Traders argue that spices undergo all the necessary laboratory tests before being exported and as such contamination cannot be widespread. In late 1980s, a lab was set up at Kochi, which found many instances of contamination. In the last three to four years, many laboratories have been set up at Mumbai, Guntur, Chennai, Delhi and Tuticorin. Spices Board officials say labs at Kolkata and Kandla are expected to be operational soon.
Salmonella contamination in food is a worldwide phenomenon. Even foods locally cultivated in the US and processed domestically get infected. There have been umpteen cases of recalls from many advanced countries, including those in the European Union. Most people infected with salmonella develop diarrhoea and fever in 12 to 72 hours after infection. The illness usually lasts four to seven days, but severe cases may need hospitalisation.
India exports over 200 spices and spice products in whole, powdered, blended and mixed forms. These include pepper, cardamom, chilli, ginger, turmeric, coriander, cumin, celery, fennel, fenugreek, garlic, tamarind, spice oil and mint products. In the last five years, US imports of Indian spices have doubled in value to Rs 160,543 crore in 2011-12 compared with Rs 86,716 crore in 2007-08 (see ‘Major spices exported to the US’).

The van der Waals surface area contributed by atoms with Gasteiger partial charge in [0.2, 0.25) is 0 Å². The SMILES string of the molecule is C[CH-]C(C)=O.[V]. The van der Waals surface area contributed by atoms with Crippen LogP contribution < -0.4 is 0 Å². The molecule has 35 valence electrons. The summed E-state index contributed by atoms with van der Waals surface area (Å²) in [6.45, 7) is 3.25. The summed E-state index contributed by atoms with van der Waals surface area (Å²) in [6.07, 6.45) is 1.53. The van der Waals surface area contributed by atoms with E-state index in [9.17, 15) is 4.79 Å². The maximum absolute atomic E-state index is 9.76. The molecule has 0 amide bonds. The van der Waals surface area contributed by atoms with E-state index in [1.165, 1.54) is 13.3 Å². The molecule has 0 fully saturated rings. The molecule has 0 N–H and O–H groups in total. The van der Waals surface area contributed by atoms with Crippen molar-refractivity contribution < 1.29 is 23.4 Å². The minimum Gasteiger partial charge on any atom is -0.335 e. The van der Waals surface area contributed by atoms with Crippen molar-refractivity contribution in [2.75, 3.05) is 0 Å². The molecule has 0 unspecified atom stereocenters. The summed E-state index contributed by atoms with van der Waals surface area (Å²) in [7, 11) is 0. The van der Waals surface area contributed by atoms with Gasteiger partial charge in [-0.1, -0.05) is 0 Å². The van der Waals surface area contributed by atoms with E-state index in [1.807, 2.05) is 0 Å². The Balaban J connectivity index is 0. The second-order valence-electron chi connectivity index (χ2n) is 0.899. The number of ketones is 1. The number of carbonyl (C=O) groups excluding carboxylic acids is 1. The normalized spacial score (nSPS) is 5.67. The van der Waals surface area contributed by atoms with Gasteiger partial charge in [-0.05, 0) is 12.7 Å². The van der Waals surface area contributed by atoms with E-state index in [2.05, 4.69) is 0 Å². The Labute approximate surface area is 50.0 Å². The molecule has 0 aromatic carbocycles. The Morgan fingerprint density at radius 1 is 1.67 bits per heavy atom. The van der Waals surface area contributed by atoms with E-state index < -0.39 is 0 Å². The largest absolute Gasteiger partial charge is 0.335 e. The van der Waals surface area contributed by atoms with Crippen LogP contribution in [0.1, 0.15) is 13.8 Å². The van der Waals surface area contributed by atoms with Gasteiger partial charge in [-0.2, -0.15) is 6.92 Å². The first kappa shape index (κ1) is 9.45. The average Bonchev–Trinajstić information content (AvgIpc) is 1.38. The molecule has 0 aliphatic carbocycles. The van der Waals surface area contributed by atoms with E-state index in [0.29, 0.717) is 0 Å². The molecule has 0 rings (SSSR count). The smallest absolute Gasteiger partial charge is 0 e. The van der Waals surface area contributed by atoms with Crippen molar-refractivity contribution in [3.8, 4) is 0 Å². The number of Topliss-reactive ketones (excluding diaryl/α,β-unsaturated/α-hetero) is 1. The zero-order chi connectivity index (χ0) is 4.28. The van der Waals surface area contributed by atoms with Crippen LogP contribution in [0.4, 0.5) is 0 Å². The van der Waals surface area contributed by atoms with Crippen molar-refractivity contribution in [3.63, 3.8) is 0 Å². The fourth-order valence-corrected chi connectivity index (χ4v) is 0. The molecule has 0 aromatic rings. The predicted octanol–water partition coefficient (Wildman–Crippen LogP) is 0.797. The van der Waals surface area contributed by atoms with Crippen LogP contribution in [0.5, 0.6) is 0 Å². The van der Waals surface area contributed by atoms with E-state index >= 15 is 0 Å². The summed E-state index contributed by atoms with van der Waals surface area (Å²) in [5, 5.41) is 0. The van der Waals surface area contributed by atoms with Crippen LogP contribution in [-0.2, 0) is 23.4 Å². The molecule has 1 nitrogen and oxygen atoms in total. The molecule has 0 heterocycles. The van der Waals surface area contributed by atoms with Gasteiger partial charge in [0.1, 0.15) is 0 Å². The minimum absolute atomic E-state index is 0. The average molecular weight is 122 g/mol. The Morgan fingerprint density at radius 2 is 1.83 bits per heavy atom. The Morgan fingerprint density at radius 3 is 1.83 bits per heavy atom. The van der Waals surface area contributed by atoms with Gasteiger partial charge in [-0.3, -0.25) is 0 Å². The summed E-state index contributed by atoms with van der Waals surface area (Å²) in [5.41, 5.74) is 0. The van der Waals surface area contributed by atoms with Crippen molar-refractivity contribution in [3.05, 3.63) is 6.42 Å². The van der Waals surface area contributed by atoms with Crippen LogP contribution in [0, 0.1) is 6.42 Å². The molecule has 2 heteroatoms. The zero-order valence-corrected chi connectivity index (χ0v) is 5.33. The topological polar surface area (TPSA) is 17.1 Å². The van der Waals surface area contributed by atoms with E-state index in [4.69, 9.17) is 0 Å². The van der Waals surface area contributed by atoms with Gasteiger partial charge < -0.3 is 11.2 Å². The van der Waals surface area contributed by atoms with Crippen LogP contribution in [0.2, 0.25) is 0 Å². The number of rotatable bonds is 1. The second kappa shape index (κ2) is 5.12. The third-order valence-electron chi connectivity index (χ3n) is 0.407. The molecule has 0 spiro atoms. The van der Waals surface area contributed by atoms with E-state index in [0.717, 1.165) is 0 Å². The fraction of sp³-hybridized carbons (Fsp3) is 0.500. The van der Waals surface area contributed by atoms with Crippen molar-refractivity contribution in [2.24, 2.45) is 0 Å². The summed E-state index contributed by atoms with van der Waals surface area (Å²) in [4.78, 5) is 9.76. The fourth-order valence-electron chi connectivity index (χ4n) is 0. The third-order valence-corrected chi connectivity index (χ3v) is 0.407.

But the study published in the June issue of Food Microbiology could cloud the outlook for Indian spices. The study titled “Prevalence, serotype diversity and antimicrobial resistance of salmonella in imported shipments of spices offered for entry to the United States, FY2007-FY2009,” was conducted by USFDA experts who claimed to have examined shipments from 79 countries, accounting for over 20,000 food shipments. They found around 7 per cent of the spices contaminated with salmonella in shipments from 37 countries. The complete findings are yet to be made public.
Analysts point out several flaws in the study, some of which are weighted against India. For one, most of the samples were collected from the retail establishments of various countries. Besides, the data it used varies. For western countries (Australia and Ireland, for example) they based their analysis on studies provided by official agencies whereas in the case of India, Egypt and Mexico, data came from private sources. “Comparisons must be made at the regulatory level, especially when such studies can have long-standing repercussions on the credibility of the producing and exporting nations,” worries Babu.